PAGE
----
Backyard Sports Cares is excited to announce a strategic partnership with PM Pediatrics, a leading specialized urgent care practice for patients from cradle through college. Together we will further our commitment to enhancing the health and well-being of the children and families in our community.
When in doubt, sit out! With Spring sports in full swing, patients are coming into PM Pediatrics with a variety of head injuries. Parents wants to know if their child has a concussion and whether or not they should continue to play sports and gym. A concussion is any injury to the brain that disrupts normal brain function on a temporary or permanent basis. They can occur from trauma to the head such as a collision with the ground, a wall, a goalpost, or a ball that has been thrown, hit, or kicked. Concussions also occur outside of sports, from falling down to hitting your head on a step while walking.
Signs and Symptoms – your child’s trauma may not be witnessed directly:
- Your child may experience nausea, vomiting, headache, visual disturbances, dizziness or feeling “foggy.”
- Others may note that your child has a dazed appearance, problems with balance or speech or the presence of amnesia.
- Loss of consciousness is clearly indicative of a concussion, but since loss of consciousness occurs in 10% of concussions, its absence does not rule out a concussion.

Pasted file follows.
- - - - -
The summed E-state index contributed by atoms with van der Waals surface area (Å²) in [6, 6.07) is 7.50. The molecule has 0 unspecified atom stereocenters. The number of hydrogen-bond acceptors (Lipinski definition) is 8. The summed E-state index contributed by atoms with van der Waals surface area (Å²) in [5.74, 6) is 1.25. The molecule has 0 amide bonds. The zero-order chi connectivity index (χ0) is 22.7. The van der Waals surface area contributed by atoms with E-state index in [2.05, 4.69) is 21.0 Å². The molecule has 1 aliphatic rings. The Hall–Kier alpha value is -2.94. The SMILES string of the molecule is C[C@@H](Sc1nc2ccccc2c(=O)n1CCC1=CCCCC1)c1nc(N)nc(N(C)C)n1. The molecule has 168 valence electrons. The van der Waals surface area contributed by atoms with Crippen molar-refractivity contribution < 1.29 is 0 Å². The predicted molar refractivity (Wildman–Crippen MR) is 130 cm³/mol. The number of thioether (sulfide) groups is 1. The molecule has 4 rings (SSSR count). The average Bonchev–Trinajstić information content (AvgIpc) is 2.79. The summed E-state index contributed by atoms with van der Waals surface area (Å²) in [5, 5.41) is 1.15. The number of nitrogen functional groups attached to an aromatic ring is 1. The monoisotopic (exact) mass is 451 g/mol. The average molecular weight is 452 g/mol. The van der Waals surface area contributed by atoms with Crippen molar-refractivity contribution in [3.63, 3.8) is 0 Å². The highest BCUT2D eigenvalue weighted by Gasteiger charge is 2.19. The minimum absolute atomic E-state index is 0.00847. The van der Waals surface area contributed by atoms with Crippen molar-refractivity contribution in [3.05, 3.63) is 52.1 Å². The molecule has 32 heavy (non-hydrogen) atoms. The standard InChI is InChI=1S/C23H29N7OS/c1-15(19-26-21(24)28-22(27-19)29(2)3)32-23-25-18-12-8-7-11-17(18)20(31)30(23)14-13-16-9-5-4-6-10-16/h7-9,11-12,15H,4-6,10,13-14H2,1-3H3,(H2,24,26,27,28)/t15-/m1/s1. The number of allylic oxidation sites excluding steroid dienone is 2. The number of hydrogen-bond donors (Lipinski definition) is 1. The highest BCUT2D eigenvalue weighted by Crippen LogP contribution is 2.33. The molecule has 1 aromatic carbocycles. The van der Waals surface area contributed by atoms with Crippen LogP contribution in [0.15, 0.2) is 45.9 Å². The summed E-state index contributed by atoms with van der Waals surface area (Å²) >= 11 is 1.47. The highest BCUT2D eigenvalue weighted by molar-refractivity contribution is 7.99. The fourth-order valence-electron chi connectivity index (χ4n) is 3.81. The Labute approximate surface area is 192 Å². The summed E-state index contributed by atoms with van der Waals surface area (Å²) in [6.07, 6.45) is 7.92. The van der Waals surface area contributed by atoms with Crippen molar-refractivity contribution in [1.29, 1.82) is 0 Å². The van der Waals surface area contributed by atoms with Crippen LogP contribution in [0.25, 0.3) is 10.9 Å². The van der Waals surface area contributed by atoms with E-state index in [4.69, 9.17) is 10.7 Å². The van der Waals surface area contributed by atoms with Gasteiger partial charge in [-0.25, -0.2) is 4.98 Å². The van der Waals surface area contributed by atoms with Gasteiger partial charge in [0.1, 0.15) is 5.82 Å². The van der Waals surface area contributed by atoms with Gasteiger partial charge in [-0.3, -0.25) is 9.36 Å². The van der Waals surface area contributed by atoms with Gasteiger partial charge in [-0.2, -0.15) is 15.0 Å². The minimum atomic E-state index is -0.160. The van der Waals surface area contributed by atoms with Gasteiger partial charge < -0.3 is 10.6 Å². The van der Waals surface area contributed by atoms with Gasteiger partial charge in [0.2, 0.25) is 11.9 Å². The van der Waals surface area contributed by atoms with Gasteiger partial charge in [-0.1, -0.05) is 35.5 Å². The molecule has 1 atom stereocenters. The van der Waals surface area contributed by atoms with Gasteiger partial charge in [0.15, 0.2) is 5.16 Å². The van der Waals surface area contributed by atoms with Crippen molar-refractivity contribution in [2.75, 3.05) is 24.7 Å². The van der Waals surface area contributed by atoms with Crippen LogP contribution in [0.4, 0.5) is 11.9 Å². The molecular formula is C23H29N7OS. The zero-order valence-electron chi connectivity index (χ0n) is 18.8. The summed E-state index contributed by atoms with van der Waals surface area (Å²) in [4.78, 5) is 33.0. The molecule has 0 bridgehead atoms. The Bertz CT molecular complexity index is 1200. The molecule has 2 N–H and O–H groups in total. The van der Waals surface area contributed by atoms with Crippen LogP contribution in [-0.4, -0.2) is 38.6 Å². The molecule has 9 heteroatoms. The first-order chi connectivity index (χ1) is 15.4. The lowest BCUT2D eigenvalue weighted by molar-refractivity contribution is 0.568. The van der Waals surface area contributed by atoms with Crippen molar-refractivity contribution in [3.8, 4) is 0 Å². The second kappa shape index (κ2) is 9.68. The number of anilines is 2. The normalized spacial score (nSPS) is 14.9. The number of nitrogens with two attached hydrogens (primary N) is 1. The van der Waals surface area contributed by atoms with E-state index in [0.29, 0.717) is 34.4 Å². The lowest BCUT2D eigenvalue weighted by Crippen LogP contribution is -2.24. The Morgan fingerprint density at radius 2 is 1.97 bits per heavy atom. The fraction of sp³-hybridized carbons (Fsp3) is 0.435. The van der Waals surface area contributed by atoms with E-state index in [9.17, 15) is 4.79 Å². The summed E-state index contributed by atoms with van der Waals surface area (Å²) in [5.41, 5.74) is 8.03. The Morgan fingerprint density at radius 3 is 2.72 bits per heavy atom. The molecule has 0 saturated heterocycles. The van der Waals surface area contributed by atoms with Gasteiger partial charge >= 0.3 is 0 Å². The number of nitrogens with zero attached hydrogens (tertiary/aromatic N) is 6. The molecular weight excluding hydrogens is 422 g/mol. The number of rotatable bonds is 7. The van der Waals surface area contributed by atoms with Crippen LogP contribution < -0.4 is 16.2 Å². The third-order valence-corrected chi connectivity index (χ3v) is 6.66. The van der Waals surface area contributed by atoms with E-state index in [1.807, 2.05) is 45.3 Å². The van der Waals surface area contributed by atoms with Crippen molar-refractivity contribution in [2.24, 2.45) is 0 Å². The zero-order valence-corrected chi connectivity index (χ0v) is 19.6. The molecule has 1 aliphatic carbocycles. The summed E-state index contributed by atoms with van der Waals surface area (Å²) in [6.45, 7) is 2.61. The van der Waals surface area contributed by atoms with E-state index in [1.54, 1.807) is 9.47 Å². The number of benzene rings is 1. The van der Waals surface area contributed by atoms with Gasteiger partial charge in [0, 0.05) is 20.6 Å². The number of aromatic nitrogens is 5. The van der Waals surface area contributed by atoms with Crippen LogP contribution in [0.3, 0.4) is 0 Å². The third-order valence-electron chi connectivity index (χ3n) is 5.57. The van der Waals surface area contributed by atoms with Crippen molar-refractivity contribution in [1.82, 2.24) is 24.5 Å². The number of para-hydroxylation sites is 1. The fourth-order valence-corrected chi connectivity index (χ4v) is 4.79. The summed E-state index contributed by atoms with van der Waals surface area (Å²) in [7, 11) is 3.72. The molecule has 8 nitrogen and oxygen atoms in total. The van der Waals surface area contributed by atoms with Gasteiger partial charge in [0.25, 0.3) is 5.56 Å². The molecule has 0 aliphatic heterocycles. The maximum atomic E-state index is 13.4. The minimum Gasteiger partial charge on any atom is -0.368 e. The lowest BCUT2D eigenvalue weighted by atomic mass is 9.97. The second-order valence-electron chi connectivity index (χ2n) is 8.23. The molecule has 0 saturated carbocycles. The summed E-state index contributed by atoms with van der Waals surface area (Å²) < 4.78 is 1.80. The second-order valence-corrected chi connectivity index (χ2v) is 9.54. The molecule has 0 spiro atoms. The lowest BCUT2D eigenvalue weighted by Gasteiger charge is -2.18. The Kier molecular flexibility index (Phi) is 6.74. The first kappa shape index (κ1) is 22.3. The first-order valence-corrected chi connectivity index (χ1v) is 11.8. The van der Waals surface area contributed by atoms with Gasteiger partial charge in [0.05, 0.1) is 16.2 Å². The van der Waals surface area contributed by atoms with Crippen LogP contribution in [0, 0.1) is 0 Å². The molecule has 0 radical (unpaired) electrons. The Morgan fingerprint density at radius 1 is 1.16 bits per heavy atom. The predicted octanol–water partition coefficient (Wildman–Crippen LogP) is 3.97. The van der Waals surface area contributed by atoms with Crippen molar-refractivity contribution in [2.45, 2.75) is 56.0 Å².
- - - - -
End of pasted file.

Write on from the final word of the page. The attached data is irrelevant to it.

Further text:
If you suspect that your child has had a concussion, call your pediatrician right away. The patient should not play until evaluated by a physician. The doctor can determine if further tests should be done (CT scan, MRI, or neuropsychological tests). Returning to play too soon can lead to another concussion or even more serious outcomes.
What should I tell my doctor? It is important to tell the doctor exactly how the head trauma occurred; if the patient lost consciousness and what symptoms they are experiencing. They should also be told if the patient has a history of prior concussion, as they may be more susceptible to another injury.
Treatment. The best treatment for a concussion is complete REST both physically and mentally. There is no need to wake the child up during sleep but they should be monitored often. Complete brain rest is crucial including TV, texting, computers, music, reading and writing. School activities may be modified or postponed including tests, projects and gym/recess. Worsening of symptoms or changes in behavior should be immediately reported to your doctor.
Returning to physical activity. Patients should “sit out” all activity until symptoms have completely resolved at rest. A stepwise plan to return to activity should be progressive and individualized by the patient’s doctor. Recovery time varies from patient to patient, depending on the severity of the concussion and history of prior concussions. If any symptom returns with exertion, it’s a clear indicator that the concussion has not healed.
Prevention. Head injuries will happen, but using helmets can help prevent them. Helmets should be worn and fitted properly. Educating athletes on safe playing techniques and what symptoms to watch out for is crucial. Athletes must let their coach, athletic trainer, or parent know if they have hit their head or have symptoms of a head injury.